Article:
Mon, 22 Aug 1994

Joint operation set up to check trailer trucks

JAKARTA (JP): The Jakarta city police in cooperation with military and municipal authorities have started an operation aimed at inspecting trailer trucks for roadworthiness.

The campaign, which was launched on Friday, is part of the on going effort to fully implement the controversial 1992 traffic law.

City police chief Maj. Gen. Mochammad Hindarto said the operation, code named Operasi Timas I/1994, was the first to be held on a national scale since the new law was implemented in September 1993.

The formalities to mark the launching of the operation in Jakarta on Friday were attended by top ranking officials of the Jakarta Land and Transportation Control Agency (DLLAJ) and the Jakarta office of the transportation ministry as well as from the Jakarta metropolitan police.

About 150 officers representing the city police, DLLAJ, and the military will be deployed to oversee the operation.

In his speech, which was read by the chief of the traffic directorate at the city police headquarters, Col. Soeroso, Hindarto said that although negligible in number -- they comprise only 0.4 percent of all motorized vehicles plying the city's roads -- trailer trucks play an important part in backing up the country's economic development.

However, many trailer trucks fail to meet the basic roadworthiness standard so they are prone to break-downs, which cause traffic jams and raise the possibility of accidents.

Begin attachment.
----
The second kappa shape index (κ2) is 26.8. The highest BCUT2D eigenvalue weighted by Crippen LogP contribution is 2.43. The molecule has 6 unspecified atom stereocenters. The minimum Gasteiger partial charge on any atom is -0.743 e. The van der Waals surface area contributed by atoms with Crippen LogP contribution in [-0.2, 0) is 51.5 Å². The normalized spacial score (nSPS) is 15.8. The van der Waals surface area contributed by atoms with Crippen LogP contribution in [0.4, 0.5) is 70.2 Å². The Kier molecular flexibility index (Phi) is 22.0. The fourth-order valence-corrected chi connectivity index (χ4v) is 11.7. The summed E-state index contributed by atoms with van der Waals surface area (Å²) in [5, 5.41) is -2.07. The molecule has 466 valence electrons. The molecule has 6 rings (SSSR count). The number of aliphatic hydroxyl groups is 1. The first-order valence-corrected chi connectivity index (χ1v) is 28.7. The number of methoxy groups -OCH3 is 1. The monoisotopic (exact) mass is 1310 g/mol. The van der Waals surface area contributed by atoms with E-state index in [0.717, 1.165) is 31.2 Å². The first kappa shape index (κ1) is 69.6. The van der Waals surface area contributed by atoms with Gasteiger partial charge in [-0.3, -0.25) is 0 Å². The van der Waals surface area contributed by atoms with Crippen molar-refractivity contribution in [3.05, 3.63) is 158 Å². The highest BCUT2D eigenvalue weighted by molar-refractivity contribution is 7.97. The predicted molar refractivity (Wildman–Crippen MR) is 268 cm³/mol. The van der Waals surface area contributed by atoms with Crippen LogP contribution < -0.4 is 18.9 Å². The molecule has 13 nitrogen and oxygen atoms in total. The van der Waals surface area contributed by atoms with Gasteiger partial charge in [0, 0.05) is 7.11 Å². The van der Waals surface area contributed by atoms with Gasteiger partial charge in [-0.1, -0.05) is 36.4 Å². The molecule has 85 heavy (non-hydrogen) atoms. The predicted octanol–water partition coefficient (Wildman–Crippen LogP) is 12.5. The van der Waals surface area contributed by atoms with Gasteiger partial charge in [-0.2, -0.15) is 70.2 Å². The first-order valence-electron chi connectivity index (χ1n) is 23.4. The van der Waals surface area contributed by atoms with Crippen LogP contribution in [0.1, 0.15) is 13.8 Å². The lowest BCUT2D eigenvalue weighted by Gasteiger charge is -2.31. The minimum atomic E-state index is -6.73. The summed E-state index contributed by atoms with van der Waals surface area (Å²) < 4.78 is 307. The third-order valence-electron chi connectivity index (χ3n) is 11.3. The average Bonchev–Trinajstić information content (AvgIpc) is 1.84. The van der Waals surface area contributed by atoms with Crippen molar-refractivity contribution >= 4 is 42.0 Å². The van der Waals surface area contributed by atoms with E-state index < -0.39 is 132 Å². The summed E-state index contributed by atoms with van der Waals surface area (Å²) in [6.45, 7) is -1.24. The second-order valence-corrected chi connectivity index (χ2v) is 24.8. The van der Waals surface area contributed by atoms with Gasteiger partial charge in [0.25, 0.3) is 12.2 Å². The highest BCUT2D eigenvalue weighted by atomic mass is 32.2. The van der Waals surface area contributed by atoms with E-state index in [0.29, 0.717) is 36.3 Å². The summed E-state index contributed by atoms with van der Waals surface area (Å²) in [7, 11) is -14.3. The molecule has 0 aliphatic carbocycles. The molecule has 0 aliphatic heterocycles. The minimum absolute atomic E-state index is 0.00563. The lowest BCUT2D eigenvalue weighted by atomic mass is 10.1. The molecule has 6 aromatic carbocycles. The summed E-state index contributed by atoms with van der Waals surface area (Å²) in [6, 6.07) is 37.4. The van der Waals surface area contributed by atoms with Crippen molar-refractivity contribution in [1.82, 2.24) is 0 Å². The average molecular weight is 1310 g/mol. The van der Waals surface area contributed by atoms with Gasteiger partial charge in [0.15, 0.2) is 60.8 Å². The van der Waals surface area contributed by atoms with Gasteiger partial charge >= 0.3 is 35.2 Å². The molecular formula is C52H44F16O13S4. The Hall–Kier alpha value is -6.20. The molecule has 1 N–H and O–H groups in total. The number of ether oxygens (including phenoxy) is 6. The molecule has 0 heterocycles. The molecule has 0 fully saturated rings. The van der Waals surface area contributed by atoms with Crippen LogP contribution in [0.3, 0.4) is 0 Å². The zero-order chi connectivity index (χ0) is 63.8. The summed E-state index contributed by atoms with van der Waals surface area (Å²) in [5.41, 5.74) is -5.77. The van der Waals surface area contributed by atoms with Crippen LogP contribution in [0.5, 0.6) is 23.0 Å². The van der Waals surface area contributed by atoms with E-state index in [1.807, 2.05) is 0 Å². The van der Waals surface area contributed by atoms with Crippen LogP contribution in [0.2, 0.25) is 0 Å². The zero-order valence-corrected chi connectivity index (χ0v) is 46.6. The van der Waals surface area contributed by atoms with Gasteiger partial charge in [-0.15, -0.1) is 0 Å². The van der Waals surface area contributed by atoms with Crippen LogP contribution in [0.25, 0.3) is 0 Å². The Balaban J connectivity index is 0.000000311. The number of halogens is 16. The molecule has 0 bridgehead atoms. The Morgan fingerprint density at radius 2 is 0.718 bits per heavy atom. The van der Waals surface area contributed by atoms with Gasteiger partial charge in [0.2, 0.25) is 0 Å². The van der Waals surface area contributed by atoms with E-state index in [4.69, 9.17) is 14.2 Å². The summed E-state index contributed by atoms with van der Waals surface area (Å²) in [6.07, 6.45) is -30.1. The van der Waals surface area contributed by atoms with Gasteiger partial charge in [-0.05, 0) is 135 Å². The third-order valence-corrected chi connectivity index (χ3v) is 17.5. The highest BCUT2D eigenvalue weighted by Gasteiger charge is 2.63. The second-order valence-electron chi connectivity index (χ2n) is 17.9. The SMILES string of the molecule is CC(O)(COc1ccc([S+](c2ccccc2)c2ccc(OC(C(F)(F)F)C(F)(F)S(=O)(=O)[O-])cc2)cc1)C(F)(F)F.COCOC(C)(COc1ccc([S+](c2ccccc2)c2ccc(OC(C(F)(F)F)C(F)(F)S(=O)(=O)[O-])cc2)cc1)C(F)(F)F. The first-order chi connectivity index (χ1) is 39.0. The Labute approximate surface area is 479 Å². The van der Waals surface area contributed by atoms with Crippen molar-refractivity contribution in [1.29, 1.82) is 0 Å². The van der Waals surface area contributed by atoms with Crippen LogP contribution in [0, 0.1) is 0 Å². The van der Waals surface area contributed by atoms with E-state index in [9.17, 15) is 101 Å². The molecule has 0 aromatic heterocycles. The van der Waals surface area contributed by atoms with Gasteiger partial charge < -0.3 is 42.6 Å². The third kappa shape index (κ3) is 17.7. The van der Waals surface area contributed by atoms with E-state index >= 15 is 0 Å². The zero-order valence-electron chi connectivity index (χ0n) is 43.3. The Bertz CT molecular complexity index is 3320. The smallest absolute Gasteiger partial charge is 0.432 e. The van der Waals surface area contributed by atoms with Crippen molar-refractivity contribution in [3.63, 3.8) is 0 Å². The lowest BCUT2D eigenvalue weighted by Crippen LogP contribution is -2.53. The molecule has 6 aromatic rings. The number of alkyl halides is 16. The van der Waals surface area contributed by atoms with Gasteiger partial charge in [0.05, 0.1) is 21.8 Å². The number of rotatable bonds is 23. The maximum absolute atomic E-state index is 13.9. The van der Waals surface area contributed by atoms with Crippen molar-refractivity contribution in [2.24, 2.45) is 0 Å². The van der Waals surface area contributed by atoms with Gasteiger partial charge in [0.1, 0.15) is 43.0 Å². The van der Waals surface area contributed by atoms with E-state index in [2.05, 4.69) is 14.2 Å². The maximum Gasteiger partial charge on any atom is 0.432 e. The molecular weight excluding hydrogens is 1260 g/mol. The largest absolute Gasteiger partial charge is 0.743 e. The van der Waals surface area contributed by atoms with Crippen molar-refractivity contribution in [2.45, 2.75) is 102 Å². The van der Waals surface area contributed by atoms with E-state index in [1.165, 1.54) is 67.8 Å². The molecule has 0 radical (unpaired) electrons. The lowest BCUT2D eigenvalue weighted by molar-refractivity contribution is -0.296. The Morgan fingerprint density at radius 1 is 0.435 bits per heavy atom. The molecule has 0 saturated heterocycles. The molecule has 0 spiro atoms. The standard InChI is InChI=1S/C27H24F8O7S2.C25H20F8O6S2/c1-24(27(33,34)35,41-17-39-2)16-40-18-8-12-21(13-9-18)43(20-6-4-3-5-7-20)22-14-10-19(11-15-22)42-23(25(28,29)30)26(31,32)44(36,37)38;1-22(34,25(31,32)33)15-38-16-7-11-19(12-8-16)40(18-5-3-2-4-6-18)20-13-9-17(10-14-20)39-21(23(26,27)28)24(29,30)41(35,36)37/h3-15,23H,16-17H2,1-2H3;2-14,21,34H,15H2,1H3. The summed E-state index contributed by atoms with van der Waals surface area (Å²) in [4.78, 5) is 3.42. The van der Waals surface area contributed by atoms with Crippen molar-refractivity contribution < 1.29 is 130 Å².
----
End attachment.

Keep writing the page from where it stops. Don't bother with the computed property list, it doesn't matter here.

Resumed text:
Police records reveal there are 142 trailer truck operators in this city with a combined fleet of 2,177 trucks. Only 1,422 of that total reportedly meet the requirements set by a 1990 transportation ministry decree for trailer trucks.

"That is the reason we are conducting this operation," the two-star general said.

Three stages

Soeroso said that due to tight competition among trailer truck companies many of them have illegally modified their vehicles to save money.

"Some even use worn heads or tractor heads taken from common trucks, which are incapable of hauling containers. As a result, they often stall on the road, creating traffic jams, or they are hit by other vehicles from behind because they move too slowly," said Soeroso.

According to Soeroso, the operation will be staged in three phases.

In the first phase, which will last 21 days, trailer trucks which fail to meet the requirements of the 1990 regulation will be served written reprimands.

It will be followed by a 60-day break to give the trailer truck companies time to legally equip their vehicles.

After the grace period, the operation will resume for another 21 days during which officers will ticket any trailer trucks which fail to meet the requirements.

Aip Syarifuddin, chief of the Organda land transportation organization said that Organda fully supports the operation. (jsk)